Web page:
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Customize and Capitalize

At last week's BITAC®, attendees learned how to use amenities to increase service.

Monday, March 30, 2009
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Luxury hotel guest are looking for the "gingerbread stuff" -- nannies, Nintendo Wii, aromatherapy in the bathroom, -- and anyone aiming for the mythical six-star status had better deliver.

A panel of experts pulled back the curtain on top-shelf amenities and luxury trends during a discussion at the sold out Buyer Interactive Trade Alliance and Conference International Luxury event (BITAC®) at the Fontainebleau Miami Beach.

The idea was to contemplate the next great things in luxury travel. Peter Schor, president of Dynamic Results consultancy, said guests want "gingerbread" bells and whistles. He threw out the idea of a "mind spa." The concept is converting a guest room into a sort of luxury computer lab. It would feature neurowave chairs to stimulate the brain and special exercises for the brain. He said Fairmont and InterContinental are considering the idea.

"We need to look at it and evaluate," he said. "I would stay at the hotel for that little perk."
Several technology areas seem ripe for inclusion in luxury hotels, but the panelists debated how far they should go in providing high-tech amenities to guests.

Peter Wirth, president of TWT Hospitality, argued that computers in rooms and other tech upgrades can become so complicated -- especially for older travelers -- that they amount to overkill.

A hotel's service can resolve that issue, according to Anthony DiGuiseppe, principal of DiGuiseppe International Hotel & Resort Design.

"If it’s a high-tech situation like that, it has to be a seamless experience," he said. "Someone brings you into room and explains it to you. That’s when it becomes personalized."

He cautioned that the technology should fit with the design of the room. Adding TVs to every space, including the bathroom, may amount to more clutter. But a bathroom TV that disappears into a mirror when turned off – a technology offered by Electric Mirror -- is subtle and sophisticated.

Mark van Hartesvelt, principal with Gemstone, said his properties hire "technology butlers" to help with any high-tech gear.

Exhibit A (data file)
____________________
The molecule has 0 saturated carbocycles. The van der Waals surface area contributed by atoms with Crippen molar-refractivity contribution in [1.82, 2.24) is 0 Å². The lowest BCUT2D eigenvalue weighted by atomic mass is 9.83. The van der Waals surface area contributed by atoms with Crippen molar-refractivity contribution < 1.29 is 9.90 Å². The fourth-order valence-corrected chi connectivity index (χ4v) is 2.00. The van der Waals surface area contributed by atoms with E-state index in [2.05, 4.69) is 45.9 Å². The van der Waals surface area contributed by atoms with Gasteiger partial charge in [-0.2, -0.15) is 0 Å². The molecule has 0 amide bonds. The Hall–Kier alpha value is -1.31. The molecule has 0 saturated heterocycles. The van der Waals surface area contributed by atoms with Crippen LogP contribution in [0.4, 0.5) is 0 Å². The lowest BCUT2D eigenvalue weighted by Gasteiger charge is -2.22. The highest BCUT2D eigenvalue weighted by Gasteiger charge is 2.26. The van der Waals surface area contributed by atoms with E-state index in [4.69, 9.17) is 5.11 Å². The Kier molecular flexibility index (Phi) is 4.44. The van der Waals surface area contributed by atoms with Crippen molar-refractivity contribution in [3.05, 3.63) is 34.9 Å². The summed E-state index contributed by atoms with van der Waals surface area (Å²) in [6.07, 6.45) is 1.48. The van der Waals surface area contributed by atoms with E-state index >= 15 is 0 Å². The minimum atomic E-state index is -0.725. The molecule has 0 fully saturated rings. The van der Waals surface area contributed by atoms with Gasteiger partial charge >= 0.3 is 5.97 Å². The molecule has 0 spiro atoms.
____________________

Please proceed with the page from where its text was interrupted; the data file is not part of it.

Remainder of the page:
"Their whole job is to make you comfortable with it," he said. "We spend a lot of time hiring non-geeks that can talk. Geeks are fine, but they can intimidate people. If it’s not easy, it’s intimidating. If it’s intimidating, it’s uncomfortable."

Technology butlers are just a new facet of the one hallmark of a top hotel that never changes: service.

"There is so much competition out there today that everyone is fighting for the luxury market," said Jay Schwartz, vice president of procurement for LXR Luxury Resorts. "The standards have been raised for service. Everything comes down to a customized guest experience."

Luxury resorts may soon be offering everything from nannies for children, doctors for an aging population and a personal concierge for the extremely service minded guest.

Beyond those bells and whistles, hotels also should maintain their standards one service provider who often is overlooked -- the bellman.

Schwartz said he always requests a bellman when he checks in, and not because he necessarily needs help with a bag.

"Usually they do a good job customizing the service, bringing you ice, explaining everything," he said. "Most people make the mistake of going to your room alone. The bellman is right there. That’s your first contact."

A proper welcome sets the tone for creating the entire guest experience, which is what sets apart true luxury hotels, according to van Hartsevelt.

"The first question should be, have you been there before?" he said. "Actually, at a luxury hotel they should know if you’ve been there before. If you haven’t, they should show you the hotel. You can miss the experiences that they’ve designed this whole hotel around."

Hoteliers worried about the labor cost of escorting each guest could come up with new solutions. As more guest rooms have computers, hotels could program them with welcome videos that explain amenities and orient guests to the property, DiGuiseppe said.

Another back-to-basics concept that hotels should keep in mind is consistency. Panelists wondered why a luxury hotel would skimp and buy cheap toilet paper. A beautifully designed guest room with a plush bed can be ruined with a cheap polyester throw blanket. And guests will notice, they said.

A real-time interactive poll asked the audience which area of the hotel best connotes a sense of luxury. At 68 percent, the guestroom was at the top of the list. In a follow-up question, 70 percent of the audience said hotel guests are looking for plusher accommodations.

"The bedding part and linens are key to any luxury property," DiGuiseppe said. "It’s what people are expecting: soft sheets and good pillows. It’s the first thing I look for when I come into a room. If the pillows are no good, forget it. I can’t sleep."

He cited a new service that offers a pillow concierge program as an innovative idea. "I’m surprised there aren’t more hotels that are doing it."

Schor agreed it was the guest room. Upgrades he said hotels should consider are steam baths in the shower, and ambiance or night lights, as long as they come with on-off switches.
"With the exception of Vegas, more people are cocooning in their room," he said. "They’re looking for something to get away from the home."

Hoteliers must sweat the small stuff, which actually may not be so small in the eyes of a guest.
"Bathroom products are very emotional," Schwartz said discussing how he selected the bathroom amenities for the El Conquistador in Puerto Rico. "There was a lot of effort involved [in selecting amenities]. It was a six-month due diligence process. It was not a two-minute decision."
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